The Walker brothers – Cory and Jarrod – have moved beyond amazing because of how well they play “for their age” and have emerged as top notch pickers. Younger brother Tyler, still only twelve, has joined the parlor band on rhythm guitar, but showed his vast potential with a couple of breaks. Cory, who tours with Sierra Hull, has joined the ranks of the finest young pickers in a universe populated with very good banjo players. In the past year his stage presence and singing have grown to complement his great picking. He has taken over leadership of the band, keeping it integrated and moving all the time. Jarrod, age fifteen, the quieter and less expressive of the two, picks his mandolin with sure confidence and great skill. His breaks, often reminiscent of Alan Bibey’s work, are clear, precise, fast, and interesting. Both boys are outgoing and personable to boot.

Blue Moon Rising offered two sets. Initially, I was less than impressed by this group. They have emerged for me as one of the finest young bands. I think the reason for this lies more with me than with them. Blue Moon Rising comes on stage quietly and begins their set without fireworks or fanfare. As their sets continue, it becomes increasingly clear that they are just flat terrific. Irene saw this much before I did and has encouraged me to continue to listen to them and to allow myself to grow. Original members Chris West and Keith Garret both are superb writers, singers, and pickers. This is a pretty difficult combination to beat. Joined recently by Dustin Jenkins on banjo, they have continued to improve. Their new bassist, Harold Nixon, brings broad experience to the band at this often overlooked instrument. The band plays traditional bluegrass with a contemporary sensibility. Their songs have become a staple on satellite radio and their performances are polished and highly professional. Like the members of Grasstowne, this fine band will continue to impress those who recognize really good bluegrass music presented without relying on showiness or flash. Chris West and Keith Garret contribute many of the original songs for Blue Moon Rising. Songs like “Jeffrey’s Hell,” “When the Mountain Fell Down,” and “Papaw Taught Me” are wonderful songs and belong in the standard repertoire sung by other bands and by field pickers.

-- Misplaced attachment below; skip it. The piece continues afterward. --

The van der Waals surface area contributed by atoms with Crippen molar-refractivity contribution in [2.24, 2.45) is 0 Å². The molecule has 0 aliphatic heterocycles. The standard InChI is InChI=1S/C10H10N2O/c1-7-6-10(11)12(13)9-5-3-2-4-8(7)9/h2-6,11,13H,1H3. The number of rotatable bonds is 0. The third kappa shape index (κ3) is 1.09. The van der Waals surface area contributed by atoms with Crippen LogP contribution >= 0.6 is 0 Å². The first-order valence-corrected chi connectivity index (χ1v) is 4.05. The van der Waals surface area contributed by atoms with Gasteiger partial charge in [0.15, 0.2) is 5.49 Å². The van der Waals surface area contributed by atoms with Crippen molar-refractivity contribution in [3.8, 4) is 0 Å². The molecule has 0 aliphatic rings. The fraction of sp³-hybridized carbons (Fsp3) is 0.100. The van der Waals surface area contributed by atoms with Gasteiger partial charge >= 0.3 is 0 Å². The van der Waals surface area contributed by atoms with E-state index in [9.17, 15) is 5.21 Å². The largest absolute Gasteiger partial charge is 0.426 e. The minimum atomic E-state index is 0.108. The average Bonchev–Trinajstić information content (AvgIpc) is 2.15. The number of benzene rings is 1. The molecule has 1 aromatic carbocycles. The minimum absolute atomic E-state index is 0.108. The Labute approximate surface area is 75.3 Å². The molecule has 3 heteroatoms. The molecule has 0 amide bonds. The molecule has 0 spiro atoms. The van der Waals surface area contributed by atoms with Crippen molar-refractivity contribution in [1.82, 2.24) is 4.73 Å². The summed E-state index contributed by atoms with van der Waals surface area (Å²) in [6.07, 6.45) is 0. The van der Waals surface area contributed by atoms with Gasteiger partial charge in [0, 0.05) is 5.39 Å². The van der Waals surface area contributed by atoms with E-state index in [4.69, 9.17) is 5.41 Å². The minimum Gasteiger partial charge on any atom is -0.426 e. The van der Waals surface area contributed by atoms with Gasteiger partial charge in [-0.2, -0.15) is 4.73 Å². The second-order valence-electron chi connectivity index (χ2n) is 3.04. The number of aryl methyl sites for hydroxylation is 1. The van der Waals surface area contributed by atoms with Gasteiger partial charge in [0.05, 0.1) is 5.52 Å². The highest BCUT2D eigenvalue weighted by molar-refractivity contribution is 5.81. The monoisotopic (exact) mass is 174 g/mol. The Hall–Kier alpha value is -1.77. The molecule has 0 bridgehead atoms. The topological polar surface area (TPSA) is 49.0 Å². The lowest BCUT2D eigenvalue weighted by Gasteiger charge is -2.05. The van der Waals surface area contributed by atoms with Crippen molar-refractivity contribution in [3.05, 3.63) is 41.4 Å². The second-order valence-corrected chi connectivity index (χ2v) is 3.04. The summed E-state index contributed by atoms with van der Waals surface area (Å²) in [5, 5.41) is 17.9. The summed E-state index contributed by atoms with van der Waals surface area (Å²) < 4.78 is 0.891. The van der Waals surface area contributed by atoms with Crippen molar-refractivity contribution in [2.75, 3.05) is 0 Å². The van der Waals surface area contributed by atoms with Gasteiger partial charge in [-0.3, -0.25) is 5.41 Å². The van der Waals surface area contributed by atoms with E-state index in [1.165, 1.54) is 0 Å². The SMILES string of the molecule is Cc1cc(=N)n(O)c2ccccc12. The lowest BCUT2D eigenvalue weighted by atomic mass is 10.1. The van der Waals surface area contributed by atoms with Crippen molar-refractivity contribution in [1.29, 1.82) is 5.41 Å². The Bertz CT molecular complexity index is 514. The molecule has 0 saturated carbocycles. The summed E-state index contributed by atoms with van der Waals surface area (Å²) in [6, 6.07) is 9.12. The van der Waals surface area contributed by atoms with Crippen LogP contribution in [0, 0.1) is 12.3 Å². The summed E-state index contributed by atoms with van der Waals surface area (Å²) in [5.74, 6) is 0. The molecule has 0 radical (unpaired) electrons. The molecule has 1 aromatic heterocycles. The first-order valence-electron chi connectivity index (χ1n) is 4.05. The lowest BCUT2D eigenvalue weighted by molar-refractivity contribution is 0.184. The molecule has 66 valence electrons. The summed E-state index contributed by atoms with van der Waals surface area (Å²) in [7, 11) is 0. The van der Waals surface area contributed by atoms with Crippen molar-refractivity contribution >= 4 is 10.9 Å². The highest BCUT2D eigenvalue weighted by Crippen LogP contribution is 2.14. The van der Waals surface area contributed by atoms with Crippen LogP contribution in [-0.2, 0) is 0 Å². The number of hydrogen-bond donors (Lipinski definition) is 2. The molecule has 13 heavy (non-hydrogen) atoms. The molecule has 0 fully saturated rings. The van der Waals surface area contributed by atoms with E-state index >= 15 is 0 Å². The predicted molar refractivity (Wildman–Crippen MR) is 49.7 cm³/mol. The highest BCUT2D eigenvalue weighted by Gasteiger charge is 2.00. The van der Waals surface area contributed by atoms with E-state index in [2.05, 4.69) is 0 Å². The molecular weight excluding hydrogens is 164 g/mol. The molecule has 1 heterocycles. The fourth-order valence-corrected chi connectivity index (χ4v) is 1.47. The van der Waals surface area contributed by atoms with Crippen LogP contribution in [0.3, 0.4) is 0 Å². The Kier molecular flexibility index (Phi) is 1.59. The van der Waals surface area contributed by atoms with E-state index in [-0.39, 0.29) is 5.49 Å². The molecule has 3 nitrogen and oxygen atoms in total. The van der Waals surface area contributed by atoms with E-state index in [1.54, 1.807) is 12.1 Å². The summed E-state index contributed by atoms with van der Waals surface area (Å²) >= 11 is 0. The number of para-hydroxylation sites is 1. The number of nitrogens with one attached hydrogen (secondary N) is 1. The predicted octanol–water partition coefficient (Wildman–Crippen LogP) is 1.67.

The Larry Gillis Band contributed another solid set, once again demonstrating this reconstituted band’s happy combination and quality.

Larry Gillis and Evan Rose

Nothin' Fancy
Nothin’ Fancy offered two sets of their crowd pleasing patented combination of music, humor, and tomfoolery. Their reliable sets can be counted on to bring attendees into the tent and to keep them interested and amused. Bandmaster and chief song writer Mike Andes keeps things moving along with his wit and humor. His reliable smooth baritone voice and impish look work for him. It was good to see Gary Farris back with Nothin’ Fancy after shoulder surgery this winter. We had last seen them at Berryville in November when Gary’s injury severely hobbled him. Since then, surgery and therapy have helped, but he still hurts. Mitchell Davis on banjo is reliable for both his humor and his play. Much is made of Chris Sexton’s classical violin background. Most interesting is his use of song motifs from both classical and pop music as small illustrations in his bluegrass fiddle. Such playful vignettes, for those who really listen and who know other music, stand as a form of musical joking that in many ways is at least as funny as his also effective physical humor. Tony Shorter on bass is unusual for bass players because he brings a range of experience and influences to his bass play. His plastic face and moony expressions advance the band’s goals. Nothin’ Fancy is truly an ensemble effort in all elements of its performance. These elements fit together into an effective whole which keeps audiences intrigued while never falling into the realm of bad taste.

Friday provided a fast paced and enjoyable day which will hard to top on Saturday.

Becky Buller and Valerie Smith

Keith Garet (Blue Moon Rising)

Dustin Jenkins (Blue Moon Rising)

Heather Franks (Bluegrass Parlor Band)

Jason Jones (Bluegrass Parlor Band)

Robert Montgomery (David Davis)

Rebecca Rose (Larry Gillis)